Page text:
6. What birds are adapted to living in winter instead of going south?

    There are several birds that can live in winter weather conditions. For example, there are raptors, like the Red Tailed Hawk, that eat small mammals, and Bald Eagles that eat fish. These birds don't need to migrate as far. Black-capped Chickadees can switch their diet from eating more insects to eating more seeds and fruit, allowing them to stay here. Also Sparrows, the more common wintering birds in the Treasure Valley, feed on seeds through the winter. (From Elise in Mrs. Boyer's class at Mary Nelson Elementary School in Boise)

  7. Do birds carry diseases?

    Birds do carry diseases. Some areas have a higher prevalence of disease than others. In southwestern Idaho, we will see migrating birds carrying a virus called avian pox. This is not a fatal disease, but sometimes it can cause them to lose a toe or something like that. This is not a dangerous disease or really prevalent among the population, but there are other areas where a disease like that can be more dangerous to bird populations. (From Haven in Londeen's class at Christine Donnell Elementary School in Boise)

  8. Do owls migrate?

    There are some owl species that do migrate and some that don't. Northern and Flammulated Owls eat mainly insects, so they migrate to the southern United States and west central Mexico for the winter months. Saw Whet Owls rely on small mammals for food, so their distance of migration is much shorter (200 or 300 miles). The Great Horned Owl, another common resident here, eats from small mammals up to raccoons or skunks. They do not migrate at all and can eat year-round right here. (From Calen in Mrs. McCoy's class at Donnelly Elementary School in Donnelly)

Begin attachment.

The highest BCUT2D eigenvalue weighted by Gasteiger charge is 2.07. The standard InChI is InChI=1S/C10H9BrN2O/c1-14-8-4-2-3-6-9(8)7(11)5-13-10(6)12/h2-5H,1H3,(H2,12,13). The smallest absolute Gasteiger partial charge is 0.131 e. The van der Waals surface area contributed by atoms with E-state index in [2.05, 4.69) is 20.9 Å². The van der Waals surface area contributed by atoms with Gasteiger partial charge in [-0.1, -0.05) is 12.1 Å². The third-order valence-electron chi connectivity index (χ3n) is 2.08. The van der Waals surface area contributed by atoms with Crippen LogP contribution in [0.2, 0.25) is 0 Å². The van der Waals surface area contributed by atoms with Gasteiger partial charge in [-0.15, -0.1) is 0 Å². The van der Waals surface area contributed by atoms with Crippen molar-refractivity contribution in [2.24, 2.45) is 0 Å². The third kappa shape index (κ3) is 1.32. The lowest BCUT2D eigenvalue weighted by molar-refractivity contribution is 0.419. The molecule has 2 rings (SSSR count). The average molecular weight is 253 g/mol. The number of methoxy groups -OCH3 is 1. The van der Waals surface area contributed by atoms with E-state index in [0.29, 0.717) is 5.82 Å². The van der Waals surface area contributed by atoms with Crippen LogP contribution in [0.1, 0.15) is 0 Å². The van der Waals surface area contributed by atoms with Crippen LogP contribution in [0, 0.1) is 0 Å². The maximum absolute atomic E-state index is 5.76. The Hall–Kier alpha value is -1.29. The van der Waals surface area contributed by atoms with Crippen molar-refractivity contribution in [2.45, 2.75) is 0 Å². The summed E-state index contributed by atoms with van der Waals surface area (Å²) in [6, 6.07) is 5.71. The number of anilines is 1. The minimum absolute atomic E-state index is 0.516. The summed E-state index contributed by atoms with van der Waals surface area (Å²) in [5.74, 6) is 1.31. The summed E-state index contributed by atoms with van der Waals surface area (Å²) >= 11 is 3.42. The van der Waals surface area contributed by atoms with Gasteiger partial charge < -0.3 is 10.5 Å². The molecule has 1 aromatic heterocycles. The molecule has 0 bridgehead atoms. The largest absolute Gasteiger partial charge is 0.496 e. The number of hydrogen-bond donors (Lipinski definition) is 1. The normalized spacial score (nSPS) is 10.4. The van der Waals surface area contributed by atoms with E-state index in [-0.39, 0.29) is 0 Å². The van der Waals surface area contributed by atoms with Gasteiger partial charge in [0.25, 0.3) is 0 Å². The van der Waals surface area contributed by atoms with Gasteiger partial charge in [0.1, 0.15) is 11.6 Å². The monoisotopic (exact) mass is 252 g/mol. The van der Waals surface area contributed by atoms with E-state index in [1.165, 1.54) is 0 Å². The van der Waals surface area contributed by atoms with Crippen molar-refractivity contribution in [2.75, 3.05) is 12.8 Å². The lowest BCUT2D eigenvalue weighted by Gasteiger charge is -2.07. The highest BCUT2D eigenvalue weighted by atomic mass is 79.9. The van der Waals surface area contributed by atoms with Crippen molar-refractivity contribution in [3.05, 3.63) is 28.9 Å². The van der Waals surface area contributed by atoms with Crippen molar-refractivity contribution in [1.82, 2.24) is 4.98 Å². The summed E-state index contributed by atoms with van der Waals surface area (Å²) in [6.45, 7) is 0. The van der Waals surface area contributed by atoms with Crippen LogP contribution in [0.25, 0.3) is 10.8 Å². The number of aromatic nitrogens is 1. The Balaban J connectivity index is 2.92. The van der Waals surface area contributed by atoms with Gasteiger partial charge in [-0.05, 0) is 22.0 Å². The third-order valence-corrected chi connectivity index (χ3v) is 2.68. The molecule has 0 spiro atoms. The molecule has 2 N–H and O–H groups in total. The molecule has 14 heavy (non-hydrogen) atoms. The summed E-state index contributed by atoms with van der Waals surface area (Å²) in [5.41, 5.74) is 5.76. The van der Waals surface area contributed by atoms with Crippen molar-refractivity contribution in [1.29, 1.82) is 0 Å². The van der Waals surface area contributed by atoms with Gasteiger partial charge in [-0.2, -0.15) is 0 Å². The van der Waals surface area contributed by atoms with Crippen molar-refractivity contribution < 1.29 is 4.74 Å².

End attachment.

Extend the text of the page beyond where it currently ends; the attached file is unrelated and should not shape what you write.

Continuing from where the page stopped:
9. Why can't birds hibernate? Do they do anything like bears?

    They don't hibernate but there are some birds that will voluntarily lower their body temperature. For instance, Chickadees can do this at night where they can store up fat from the food they eat during the day. Then, they lower their body temperature at night so they don't have to keep their body as warm, using less energy. However they still have to shiver to keep some baseline level of warmth so their body organs won't fail. In the morning, they turn it back on, and in about half an hour their body warms back up again and is ready for flight. There is a bird that is related to the Night Hawk that will do this for longer periods. (From Leah in Mrs. Hunt's class at Cynthia Mann Elementary School in Boise)

  10. Why do birds travel as a group in a "V" formation?

    It has to do with saving energy. If birds can travel in a group like that and save energy while flying, they can travel further and more efficiently during their migration. So, the lead bird takes some of the brunt of the wind in the front and then they trade out over time. Those traveling in the back will eventually be up in the front, but while they are in the back, they can save energy by drafting off the lead birds. (More than 20 students from all over the state asked this question)